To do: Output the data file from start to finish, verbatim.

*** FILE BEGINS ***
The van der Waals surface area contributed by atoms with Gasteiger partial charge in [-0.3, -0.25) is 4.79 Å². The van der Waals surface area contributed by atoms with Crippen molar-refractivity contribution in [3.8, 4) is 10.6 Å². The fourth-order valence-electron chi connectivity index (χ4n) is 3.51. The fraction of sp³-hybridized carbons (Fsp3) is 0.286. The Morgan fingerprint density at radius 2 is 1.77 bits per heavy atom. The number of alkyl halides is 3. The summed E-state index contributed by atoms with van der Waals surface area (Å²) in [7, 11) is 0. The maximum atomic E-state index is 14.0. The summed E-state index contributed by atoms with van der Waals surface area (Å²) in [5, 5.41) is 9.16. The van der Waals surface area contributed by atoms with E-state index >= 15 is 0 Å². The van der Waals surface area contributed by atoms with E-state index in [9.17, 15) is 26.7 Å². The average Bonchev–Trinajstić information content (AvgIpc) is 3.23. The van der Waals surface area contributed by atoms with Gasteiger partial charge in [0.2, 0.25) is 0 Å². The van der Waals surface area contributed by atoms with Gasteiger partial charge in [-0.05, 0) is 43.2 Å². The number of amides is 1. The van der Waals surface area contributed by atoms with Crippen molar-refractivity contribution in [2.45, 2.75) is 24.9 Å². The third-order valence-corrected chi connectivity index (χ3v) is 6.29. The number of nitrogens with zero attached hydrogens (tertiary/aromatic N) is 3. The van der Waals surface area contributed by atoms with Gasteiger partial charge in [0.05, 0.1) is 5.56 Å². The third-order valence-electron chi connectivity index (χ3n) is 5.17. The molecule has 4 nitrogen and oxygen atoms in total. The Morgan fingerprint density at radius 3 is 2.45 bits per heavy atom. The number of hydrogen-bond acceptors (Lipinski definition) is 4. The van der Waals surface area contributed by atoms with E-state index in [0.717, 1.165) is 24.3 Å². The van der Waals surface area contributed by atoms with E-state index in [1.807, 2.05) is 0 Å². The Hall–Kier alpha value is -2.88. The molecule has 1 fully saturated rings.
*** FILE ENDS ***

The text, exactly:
The van der Waals surface area contributed by atoms with Gasteiger partial charge in [-0.3, -0.25) is 4.79 Å². The van der Waals surface area contributed by atoms with Crippen molar-refractivity contribution in [3.8, 4) is 10.6 Å². The fourth-order valence-electron chi connectivity index (χ4n) is 3.51. The fraction of sp³-hybridized carbons (Fsp3) is 0.286. The Morgan fingerprint density at radius 2 is 1.77 bits per heavy atom. The number of alkyl halides is 3. The summed E-state index contributed by atoms with van der Waals surface area (Å²) in [7, 11) is 0. The maximum atomic E-state index is 14.0. The summed E-state index contributed by atoms with van der Waals surface area (Å²) in [5, 5.41) is 9.16. The van der Waals surface area contributed by atoms with E-state index >= 15 is 0 Å². The van der Waals surface area contributed by atoms with E-state index in [9.17, 15) is 26.7 Å². The average Bonchev–Trinajstić information content (AvgIpc) is 3.23. The van der Waals surface area contributed by atoms with Gasteiger partial charge in [0.2, 0.25) is 0 Å². The van der Waals surface area contributed by atoms with Gasteiger partial charge in [-0.05, 0) is 43.2 Å². The number of amides is 1. The van der Waals surface area contributed by atoms with Crippen molar-refractivity contribution in [2.45, 2.75) is 24.9 Å². The third-order valence-corrected chi connectivity index (χ3v) is 6.29. The number of nitrogens with zero attached hydrogens (tertiary/aromatic N) is 3. The van der Waals surface area contributed by atoms with Gasteiger partial charge in [0.05, 0.1) is 5.56 Å². The third-order valence-electron chi connectivity index (χ3n) is 5.17. The molecule has 4 nitrogen and oxygen atoms in total. The Morgan fingerprint density at radius 3 is 2.45 bits per heavy atom. The number of hydrogen-bond acceptors (Lipinski definition) is 4. The van der Waals surface area contributed by atoms with E-state index in [0.717, 1.165) is 24.3 Å². The van der Waals surface area contributed by atoms with E-state index in [1.807, 2.05) is 0 Å². The Hall–Kier alpha value is -2.88. The molecule has 1 fully saturated rings.